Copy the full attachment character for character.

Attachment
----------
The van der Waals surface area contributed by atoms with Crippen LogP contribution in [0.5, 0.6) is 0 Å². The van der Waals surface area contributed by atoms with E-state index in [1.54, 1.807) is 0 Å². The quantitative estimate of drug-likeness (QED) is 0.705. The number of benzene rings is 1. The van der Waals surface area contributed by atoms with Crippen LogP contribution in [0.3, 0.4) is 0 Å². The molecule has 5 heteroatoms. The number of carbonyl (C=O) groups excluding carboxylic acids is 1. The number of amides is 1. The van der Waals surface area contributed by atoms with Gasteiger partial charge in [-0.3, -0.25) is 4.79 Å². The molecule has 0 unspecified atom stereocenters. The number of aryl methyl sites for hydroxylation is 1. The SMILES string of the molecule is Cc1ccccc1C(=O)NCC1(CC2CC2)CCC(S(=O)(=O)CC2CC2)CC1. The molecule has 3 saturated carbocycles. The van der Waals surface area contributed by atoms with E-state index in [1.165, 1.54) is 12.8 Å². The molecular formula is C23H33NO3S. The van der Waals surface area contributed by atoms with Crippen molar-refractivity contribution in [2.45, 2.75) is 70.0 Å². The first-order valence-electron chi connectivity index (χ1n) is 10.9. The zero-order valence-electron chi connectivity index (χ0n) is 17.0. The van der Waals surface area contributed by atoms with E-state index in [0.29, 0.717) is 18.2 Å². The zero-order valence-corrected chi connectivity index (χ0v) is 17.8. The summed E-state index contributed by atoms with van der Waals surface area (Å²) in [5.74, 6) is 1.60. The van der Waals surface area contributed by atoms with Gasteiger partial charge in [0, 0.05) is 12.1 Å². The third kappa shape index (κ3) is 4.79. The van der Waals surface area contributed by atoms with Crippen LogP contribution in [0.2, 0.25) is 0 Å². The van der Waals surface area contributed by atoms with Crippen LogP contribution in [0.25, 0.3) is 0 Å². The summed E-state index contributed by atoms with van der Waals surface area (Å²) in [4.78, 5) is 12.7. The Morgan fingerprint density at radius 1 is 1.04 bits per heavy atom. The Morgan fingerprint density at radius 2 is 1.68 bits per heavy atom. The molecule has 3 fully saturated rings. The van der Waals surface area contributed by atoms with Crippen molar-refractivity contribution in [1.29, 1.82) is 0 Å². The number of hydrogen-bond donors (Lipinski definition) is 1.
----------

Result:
The van der Waals surface area contributed by atoms with Crippen LogP contribution in [0.5, 0.6) is 0 Å². The van der Waals surface area contributed by atoms with E-state index in [1.54, 1.807) is 0 Å². The quantitative estimate of drug-likeness (QED) is 0.705. The number of benzene rings is 1. The van der Waals surface area contributed by atoms with Crippen LogP contribution in [0.3, 0.4) is 0 Å². The molecule has 5 heteroatoms. The number of carbonyl (C=O) groups excluding carboxylic acids is 1. The number of amides is 1. The van der Waals surface area contributed by atoms with Gasteiger partial charge in [-0.3, -0.25) is 4.79 Å². The molecule has 0 unspecified atom stereocenters. The number of aryl methyl sites for hydroxylation is 1. The SMILES string of the molecule is Cc1ccccc1C(=O)NCC1(CC2CC2)CCC(S(=O)(=O)CC2CC2)CC1. The molecule has 3 saturated carbocycles. The van der Waals surface area contributed by atoms with E-state index in [1.165, 1.54) is 12.8 Å². The molecular formula is C23H33NO3S. The van der Waals surface area contributed by atoms with Crippen molar-refractivity contribution in [2.45, 2.75) is 70.0 Å². The first-order valence-electron chi connectivity index (χ1n) is 10.9. The zero-order valence-electron chi connectivity index (χ0n) is 17.0. The van der Waals surface area contributed by atoms with E-state index in [0.29, 0.717) is 18.2 Å². The zero-order valence-corrected chi connectivity index (χ0v) is 17.8. The summed E-state index contributed by atoms with van der Waals surface area (Å²) in [5.74, 6) is 1.60. The van der Waals surface area contributed by atoms with Gasteiger partial charge in [0, 0.05) is 12.1 Å². The third kappa shape index (κ3) is 4.79. The van der Waals surface area contributed by atoms with Crippen LogP contribution in [0.2, 0.25) is 0 Å². The van der Waals surface area contributed by atoms with Crippen LogP contribution in [0.25, 0.3) is 0 Å². The summed E-state index contributed by atoms with van der Waals surface area (Å²) in [4.78, 5) is 12.7. The Morgan fingerprint density at radius 1 is 1.04 bits per heavy atom. The Morgan fingerprint density at radius 2 is 1.68 bits per heavy atom. The molecule has 3 fully saturated rings. The van der Waals surface area contributed by atoms with Crippen molar-refractivity contribution in [1.29, 1.82) is 0 Å². The number of hydrogen-bond donors (Lipinski definition) is 1.